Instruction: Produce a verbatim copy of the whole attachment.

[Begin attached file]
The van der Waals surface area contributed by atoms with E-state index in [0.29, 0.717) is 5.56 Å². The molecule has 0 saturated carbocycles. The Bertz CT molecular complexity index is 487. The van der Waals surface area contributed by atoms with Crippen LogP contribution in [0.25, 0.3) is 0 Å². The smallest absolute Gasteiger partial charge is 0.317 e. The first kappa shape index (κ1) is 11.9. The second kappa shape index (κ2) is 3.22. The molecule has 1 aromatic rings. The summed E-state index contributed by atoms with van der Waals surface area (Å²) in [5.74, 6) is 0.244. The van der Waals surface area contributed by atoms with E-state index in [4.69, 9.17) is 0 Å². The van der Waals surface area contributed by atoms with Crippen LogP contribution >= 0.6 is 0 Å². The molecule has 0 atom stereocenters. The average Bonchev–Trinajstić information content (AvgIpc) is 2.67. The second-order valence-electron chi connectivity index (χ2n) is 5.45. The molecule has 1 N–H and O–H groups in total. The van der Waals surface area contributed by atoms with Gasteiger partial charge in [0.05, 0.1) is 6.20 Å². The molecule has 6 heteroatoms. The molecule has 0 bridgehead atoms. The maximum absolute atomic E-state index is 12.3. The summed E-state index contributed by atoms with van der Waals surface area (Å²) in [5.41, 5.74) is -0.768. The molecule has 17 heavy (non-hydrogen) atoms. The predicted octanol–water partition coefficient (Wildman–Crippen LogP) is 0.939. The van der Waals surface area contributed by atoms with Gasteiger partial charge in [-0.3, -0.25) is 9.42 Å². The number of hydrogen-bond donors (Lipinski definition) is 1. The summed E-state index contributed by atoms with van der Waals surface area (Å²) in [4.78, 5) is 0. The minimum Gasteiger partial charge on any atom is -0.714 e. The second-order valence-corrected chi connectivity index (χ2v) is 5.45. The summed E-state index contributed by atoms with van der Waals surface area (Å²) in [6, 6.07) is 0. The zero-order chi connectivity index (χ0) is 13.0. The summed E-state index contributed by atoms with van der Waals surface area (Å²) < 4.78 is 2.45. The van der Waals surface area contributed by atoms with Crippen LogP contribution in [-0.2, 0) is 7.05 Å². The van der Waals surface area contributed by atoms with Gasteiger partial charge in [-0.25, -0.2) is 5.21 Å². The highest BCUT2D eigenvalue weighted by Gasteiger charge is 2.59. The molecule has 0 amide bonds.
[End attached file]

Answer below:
The van der Waals surface area contributed by atoms with E-state index in [0.29, 0.717) is 5.56 Å². The molecule has 0 saturated carbocycles. The Bertz CT molecular complexity index is 487. The van der Waals surface area contributed by atoms with Crippen LogP contribution in [0.25, 0.3) is 0 Å². The smallest absolute Gasteiger partial charge is 0.317 e. The first kappa shape index (κ1) is 11.9. The second kappa shape index (κ2) is 3.22. The molecule has 1 aromatic rings. The summed E-state index contributed by atoms with van der Waals surface area (Å²) in [5.74, 6) is 0.244. The van der Waals surface area contributed by atoms with E-state index in [4.69, 9.17) is 0 Å². The van der Waals surface area contributed by atoms with Crippen LogP contribution >= 0.6 is 0 Å². The molecule has 0 atom stereocenters. The average Bonchev–Trinajstić information content (AvgIpc) is 2.67. The second-order valence-electron chi connectivity index (χ2n) is 5.45. The molecule has 1 N–H and O–H groups in total. The van der Waals surface area contributed by atoms with Gasteiger partial charge in [0.05, 0.1) is 6.20 Å². The molecule has 6 heteroatoms. The molecule has 0 bridgehead atoms. The maximum absolute atomic E-state index is 12.3. The summed E-state index contributed by atoms with van der Waals surface area (Å²) in [5.41, 5.74) is -0.768. The molecule has 17 heavy (non-hydrogen) atoms. The predicted octanol–water partition coefficient (Wildman–Crippen LogP) is 0.939. The van der Waals surface area contributed by atoms with Gasteiger partial charge in [-0.3, -0.25) is 9.42 Å². The number of hydrogen-bond donors (Lipinski definition) is 1. The summed E-state index contributed by atoms with van der Waals surface area (Å²) in [4.78, 5) is 0. The minimum Gasteiger partial charge on any atom is -0.714 e. The second-order valence-corrected chi connectivity index (χ2v) is 5.45. The summed E-state index contributed by atoms with van der Waals surface area (Å²) in [6, 6.07) is 0. The zero-order chi connectivity index (χ0) is 13.0. The summed E-state index contributed by atoms with van der Waals surface area (Å²) < 4.78 is 2.45. The van der Waals surface area contributed by atoms with Crippen LogP contribution in [-0.2, 0) is 7.05 Å². The van der Waals surface area contributed by atoms with Gasteiger partial charge in [-0.25, -0.2) is 5.21 Å². The highest BCUT2D eigenvalue weighted by Gasteiger charge is 2.59. The molecule has 0 amide bonds.